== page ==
An Artist’s Statement – The Individual in Society


Most people think of the relationship between the individual and the community as one of struggle — the nonconformist rebelling against social injustice while the community oppresses the rebel’s voice in an attempt to keep the peace.  But that is just one phase of the cyclical, symbiotic relationship shared between the community and the individual. They need each other like how clownfish need anemones and anemones need clownfish. One without the other would lead to the death of both.

What happens when a community discriminates, ostracizes, or condemns an individual and what is the impact on society as a whole?

Being part of a community can be good — you can seek shelter and comfort amongst people who share your values, you have strength in numbers, and you can live life without judgement by just being one out of an entire school of identical fish. But a community is only as good as the people in it. When the people of a community are plagued by discrimination, dishonesty, ignorance, and lack of compassion, there is no longer any reason to be a part of that community. A corrupt community in which people hurt each other is self-destructive. A school of cannibalistic fish is not going to last long.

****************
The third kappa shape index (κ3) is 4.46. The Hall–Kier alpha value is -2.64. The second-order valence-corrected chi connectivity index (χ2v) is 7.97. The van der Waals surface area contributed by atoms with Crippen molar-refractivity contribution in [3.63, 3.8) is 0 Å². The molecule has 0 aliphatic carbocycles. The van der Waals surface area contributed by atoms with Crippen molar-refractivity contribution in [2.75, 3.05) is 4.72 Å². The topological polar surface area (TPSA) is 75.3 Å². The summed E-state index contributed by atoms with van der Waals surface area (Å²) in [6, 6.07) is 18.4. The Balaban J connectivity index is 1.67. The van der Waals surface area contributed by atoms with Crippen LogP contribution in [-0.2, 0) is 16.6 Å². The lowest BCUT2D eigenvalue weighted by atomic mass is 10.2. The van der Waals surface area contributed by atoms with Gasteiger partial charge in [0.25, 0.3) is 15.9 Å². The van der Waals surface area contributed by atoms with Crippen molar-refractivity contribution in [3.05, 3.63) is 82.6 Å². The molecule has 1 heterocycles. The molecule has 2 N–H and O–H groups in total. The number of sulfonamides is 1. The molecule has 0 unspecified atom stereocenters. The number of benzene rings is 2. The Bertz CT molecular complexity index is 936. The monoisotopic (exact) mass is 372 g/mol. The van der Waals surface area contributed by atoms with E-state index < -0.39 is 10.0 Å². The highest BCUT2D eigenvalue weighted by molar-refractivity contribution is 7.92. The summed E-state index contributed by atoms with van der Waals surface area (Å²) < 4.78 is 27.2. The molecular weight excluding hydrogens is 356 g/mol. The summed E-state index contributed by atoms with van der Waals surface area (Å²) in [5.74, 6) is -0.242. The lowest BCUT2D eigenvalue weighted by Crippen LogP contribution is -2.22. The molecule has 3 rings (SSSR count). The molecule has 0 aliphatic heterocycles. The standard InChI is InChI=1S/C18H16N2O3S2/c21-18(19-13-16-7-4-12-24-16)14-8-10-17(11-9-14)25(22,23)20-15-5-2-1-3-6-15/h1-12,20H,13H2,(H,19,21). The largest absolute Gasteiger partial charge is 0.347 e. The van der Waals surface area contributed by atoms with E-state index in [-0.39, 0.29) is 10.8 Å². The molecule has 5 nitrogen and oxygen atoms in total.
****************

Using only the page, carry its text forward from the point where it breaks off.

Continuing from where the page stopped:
It is then that the community needs an individual to challenge the outdated ideals that oppress rather than uphold the people of the community. When the South segregated, denied legal rights to, and even lynched African Americans, Martin Luther King Jr. said that “Perhaps the South, the nation, and the world are in dire need of creative extremists” (290 The Language of Composition). A corrupt community needs someone who can see things from the opposite end of the spectrum or through a different lens.

But in order for the individual to really make an impact on society, they need to be brave enough to speak out. When people are afraid to express what they are passionate about and what they truly believe in, regardless of the status quo, their words, actions, and art lack conviction. There is no substance to something which its own creator does not believe in. Fear of being different will only make the world a shallow, empty place.

Open Mic Night Poetry Reading

“Drawn Blood” by A. Razor


they grab the microphone

and pour it out

real thin

like the lighter

of two liquids

in a settled bottle

never revealing the

heavier, deeper emotions

lying underneath


they make it safe for the sake

of acceptance among peers

a lack of vitality being the

lesser of two evils

as they choose

the safest words

possible for

the room or



I feel like someone should

be there to shake them